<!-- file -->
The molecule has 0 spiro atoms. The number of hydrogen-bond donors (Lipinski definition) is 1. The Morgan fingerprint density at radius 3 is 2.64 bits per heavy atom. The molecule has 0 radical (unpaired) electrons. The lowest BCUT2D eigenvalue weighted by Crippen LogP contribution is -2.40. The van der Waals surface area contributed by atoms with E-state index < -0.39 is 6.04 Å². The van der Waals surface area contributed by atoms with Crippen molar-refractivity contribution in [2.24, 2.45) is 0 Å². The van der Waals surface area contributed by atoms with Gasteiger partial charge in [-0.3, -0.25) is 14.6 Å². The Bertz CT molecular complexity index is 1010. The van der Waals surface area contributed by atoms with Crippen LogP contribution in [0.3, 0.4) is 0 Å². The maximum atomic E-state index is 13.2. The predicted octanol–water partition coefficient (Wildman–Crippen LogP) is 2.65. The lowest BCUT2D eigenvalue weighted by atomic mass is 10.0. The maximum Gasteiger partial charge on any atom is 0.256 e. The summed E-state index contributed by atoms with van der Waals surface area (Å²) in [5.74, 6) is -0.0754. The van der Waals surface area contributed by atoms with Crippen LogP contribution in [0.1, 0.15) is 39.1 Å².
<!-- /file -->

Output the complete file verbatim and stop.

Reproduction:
The molecule has 0 spiro atoms. The number of hydrogen-bond donors (Lipinski definition) is 1. The Morgan fingerprint density at radius 3 is 2.64 bits per heavy atom. The molecule has 0 radical (unpaired) electrons. The lowest BCUT2D eigenvalue weighted by Crippen LogP contribution is -2.40. The van der Waals surface area contributed by atoms with E-state index < -0.39 is 6.04 Å². The van der Waals surface area contributed by atoms with Crippen molar-refractivity contribution in [2.24, 2.45) is 0 Å². The van der Waals surface area contributed by atoms with Gasteiger partial charge in [-0.3, -0.25) is 14.6 Å². The Bertz CT molecular complexity index is 1010. The van der Waals surface area contributed by atoms with Crippen LogP contribution in [0.3, 0.4) is 0 Å². The maximum atomic E-state index is 13.2. The predicted octanol–water partition coefficient (Wildman–Crippen LogP) is 2.65. The lowest BCUT2D eigenvalue weighted by atomic mass is 10.0. The maximum Gasteiger partial charge on any atom is 0.256 e. The summed E-state index contributed by atoms with van der Waals surface area (Å²) in [5.74, 6) is -0.0754. The van der Waals surface area contributed by atoms with Crippen LogP contribution in [0.1, 0.15) is 39.1 Å².